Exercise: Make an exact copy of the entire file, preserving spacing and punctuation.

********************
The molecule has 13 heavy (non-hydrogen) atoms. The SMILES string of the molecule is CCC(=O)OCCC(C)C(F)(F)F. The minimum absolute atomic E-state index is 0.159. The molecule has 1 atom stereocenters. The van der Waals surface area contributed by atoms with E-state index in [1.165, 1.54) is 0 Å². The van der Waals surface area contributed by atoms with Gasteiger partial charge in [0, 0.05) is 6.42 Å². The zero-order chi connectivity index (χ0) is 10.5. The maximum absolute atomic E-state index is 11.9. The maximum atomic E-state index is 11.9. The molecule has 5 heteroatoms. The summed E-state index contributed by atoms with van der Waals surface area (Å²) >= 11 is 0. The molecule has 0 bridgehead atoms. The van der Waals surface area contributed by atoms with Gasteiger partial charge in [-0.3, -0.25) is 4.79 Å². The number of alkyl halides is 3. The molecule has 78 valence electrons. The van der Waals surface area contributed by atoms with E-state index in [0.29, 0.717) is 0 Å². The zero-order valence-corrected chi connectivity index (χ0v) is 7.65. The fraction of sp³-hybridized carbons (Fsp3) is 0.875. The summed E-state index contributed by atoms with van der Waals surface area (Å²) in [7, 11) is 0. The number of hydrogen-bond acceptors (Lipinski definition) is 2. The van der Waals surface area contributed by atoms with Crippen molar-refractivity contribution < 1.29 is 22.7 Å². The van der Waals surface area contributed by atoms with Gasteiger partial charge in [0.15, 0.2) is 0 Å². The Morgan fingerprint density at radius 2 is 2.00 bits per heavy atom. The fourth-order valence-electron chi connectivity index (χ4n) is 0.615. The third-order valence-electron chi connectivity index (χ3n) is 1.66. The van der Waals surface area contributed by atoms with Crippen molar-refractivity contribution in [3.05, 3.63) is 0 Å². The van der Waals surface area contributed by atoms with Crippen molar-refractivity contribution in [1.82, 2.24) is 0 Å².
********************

The molecule has 13 heavy (non-hydrogen) atoms. The SMILES string of the molecule is CCC(=O)OCCC(C)C(F)(F)F. The minimum absolute atomic E-state index is 0.159. The molecule has 1 atom stereocenters. The van der Waals surface area contributed by atoms with E-state index in [1.165, 1.54) is 0 Å². The van der Waals surface area contributed by atoms with Gasteiger partial charge in [0, 0.05) is 6.42 Å². The zero-order chi connectivity index (χ0) is 10.5. The maximum absolute atomic E-state index is 11.9. The maximum atomic E-state index is 11.9. The molecule has 5 heteroatoms. The summed E-state index contributed by atoms with van der Waals surface area (Å²) >= 11 is 0. The molecule has 0 bridgehead atoms. The van der Waals surface area contributed by atoms with Gasteiger partial charge in [-0.3, -0.25) is 4.79 Å². The number of alkyl halides is 3. The molecule has 78 valence electrons. The van der Waals surface area contributed by atoms with E-state index in [0.29, 0.717) is 0 Å². The zero-order valence-corrected chi connectivity index (χ0v) is 7.65. The fraction of sp³-hybridized carbons (Fsp3) is 0.875. The summed E-state index contributed by atoms with van der Waals surface area (Å²) in [7, 11) is 0. The number of hydrogen-bond acceptors (Lipinski definition) is 2. The van der Waals surface area contributed by atoms with Crippen molar-refractivity contribution < 1.29 is 22.7 Å². The van der Waals surface area contributed by atoms with Gasteiger partial charge in [0.15, 0.2) is 0 Å². The Morgan fingerprint density at radius 2 is 2.00 bits per heavy atom. The fourth-order valence-electron chi connectivity index (χ4n) is 0.615. The third-order valence-electron chi connectivity index (χ3n) is 1.66. The van der Waals surface area contributed by atoms with Crippen molar-refractivity contribution in [3.05, 3.63) is 0 Å². The van der Waals surface area contributed by atoms with Crippen molar-refractivity contribution in [1.82, 2.24) is 0 Å².